UBC, St. FX set to tangle in Uteck Bowl

The rapid rise of the UBC Thunderbirds has even Blake Nill struggling for an explanation.

When the no-nonsense head coach took over the University of British Columbia's football program last December — a team coming off a 2-6 campaign and without a winning record since 2004 — he was prepared for a painful rebuild.

Fast-forward just 11 months and, much to Nill's surprise, the Thunderbirds are within a game of the Vanier Cup.

"It's been a season that defies logic, to be honest with you," he said this week. "The kids have done a good job dealing with the transition and have an understanding of what's expected. We're starting to play some pretty good football."

Good football is right.

The Thunderbirds (8-2) have won six straight heading into Saturday's Uteck Bowl against the St. Francis Xavier X-Men in Antigonish, N.S., including last weekend's 34-26 upset victory on the road over the No. 1 ranked and previously undefeated Calgary Dinos in the Hardy Cup.

Nill, who joined UBC after eight seasons with the Dinos, set expectations low at his introductory press conference, but what has happened with the Thunderbirds follows a pattern. The Hanna, Alta., native won conference titles with the Saint Mary's Huskies and at Calgary in his second season, and is known as a master recruiter.

His prize target to get things off the ground at UBC was quarterback Michael O'Connor, a 19-year-old from Ottawa who transferred from Penn State.

"He's the real deal," said Nill. "When it's on the line he knows what he has to do. He makes some incredible plays."

A two-time Vanier Cup winner with the Huskies, Nill said it will be an emotional national semifinal against St. FX — the team that gave him his start in coaching as the school's defensive co-ordinator in 1992.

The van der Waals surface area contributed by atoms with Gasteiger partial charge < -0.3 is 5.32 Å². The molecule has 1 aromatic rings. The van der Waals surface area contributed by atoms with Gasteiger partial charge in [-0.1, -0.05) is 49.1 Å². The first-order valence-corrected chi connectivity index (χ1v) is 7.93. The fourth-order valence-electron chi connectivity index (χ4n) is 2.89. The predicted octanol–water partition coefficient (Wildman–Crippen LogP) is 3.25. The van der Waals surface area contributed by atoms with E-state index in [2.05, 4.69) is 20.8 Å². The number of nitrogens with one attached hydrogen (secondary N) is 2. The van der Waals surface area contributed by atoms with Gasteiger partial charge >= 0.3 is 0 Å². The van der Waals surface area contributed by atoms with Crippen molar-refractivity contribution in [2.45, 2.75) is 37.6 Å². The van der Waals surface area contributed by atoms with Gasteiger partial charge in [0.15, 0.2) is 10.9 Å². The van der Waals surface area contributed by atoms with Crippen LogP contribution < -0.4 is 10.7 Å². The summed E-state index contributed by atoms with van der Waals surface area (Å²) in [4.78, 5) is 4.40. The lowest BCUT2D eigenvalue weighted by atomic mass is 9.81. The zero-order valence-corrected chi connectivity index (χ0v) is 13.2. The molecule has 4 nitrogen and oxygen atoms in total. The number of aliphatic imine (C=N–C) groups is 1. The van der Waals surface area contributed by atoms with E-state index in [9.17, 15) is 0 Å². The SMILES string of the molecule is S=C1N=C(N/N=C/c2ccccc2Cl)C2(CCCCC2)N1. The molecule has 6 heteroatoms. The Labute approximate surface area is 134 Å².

"St. FX was a big part of my life," said Nill, who helped the X-Men to their last Vanier Cup appearance back in 1996. "For me to have experienced what St. FX is about has been a fundamental pillar in me."

While the No. 6 Thunderbirds are coming off a lightning-quick turnaround, the unranked X-Men have steadily improved over the last five seasons under head coach Gary Waterman.

St. FX (7-3) found itself down late in the Loney Bowl on the road against the Mount Allison Mounties, but got a late field goal into the wind that bounced off the crossbar and over for a stunning 14-12 victory.

"One more rotation was what we needed," said Waterman, in his seventh year leading the X-Men. "I don't know how many times I've seen a ball hit a goal post and be no good. It was an incredible feeling."

Waterman, who played at St. FX just before Nill joined the coaching staff, said Saturday's game in front of a national television audience is about more than just football for his team.

"We're a smaller school in rural Nova Scotia," said Waterman. "We feel like we've had a good thing going for a lot of years, but not a lot of people know about it."

The X-Men are on a five-game winning streak, allowing just a single touchdown over that span, and are keyed on offence by running back Ashton Dickson. The fifth-year senior from Ottawa has rushed for an average 117.3 yards this season, including a combined 307 yards in two playoff victories.

"He's strong-willed, strong-bodied and determined," said Waterman. "He's been a huge piece to our puzzle."

Waterman and Nill have never coached on the same field, but the pair know one another through their St. FX ties and met over the summer in Antigonish.

"Blake's an intense guy. He's going to have his kids ready to play," said Waterman. "We know they feel pretty good about themselves right now, but we're a confident football team as well."

Notes: Nill has been to a combined seven Vanier Cups with Saint Mary's and Calgary, winning in 2001 and 2002 with the Huskies. ... UBC's last Vanier Cup appearance came in 1997 when the Thunderbirds won the school's third title. ... St. FX's only Vanier Cup win came back in 1966.

(Photo: University of Calgary Dinos head coach Blake Nill speaks to reporters following a practice session in preparation for the Vanier Cup Thursday, November 21, 2013 in Quebec City. Nill struggles for an explanation. When the no-nonsense head coach took over the University of British Columbia's football program last December - a team coming off a 2-6 campaign and without a winning record since 2004 - he was prepared for a painful rebuild that was going to take years. But fast-forward 11 months and the Thunderbirds, much to Nill's surprise, are within a game of the Vanier Cup.THE CANADIAN PRESS/Jacques Boissinot)

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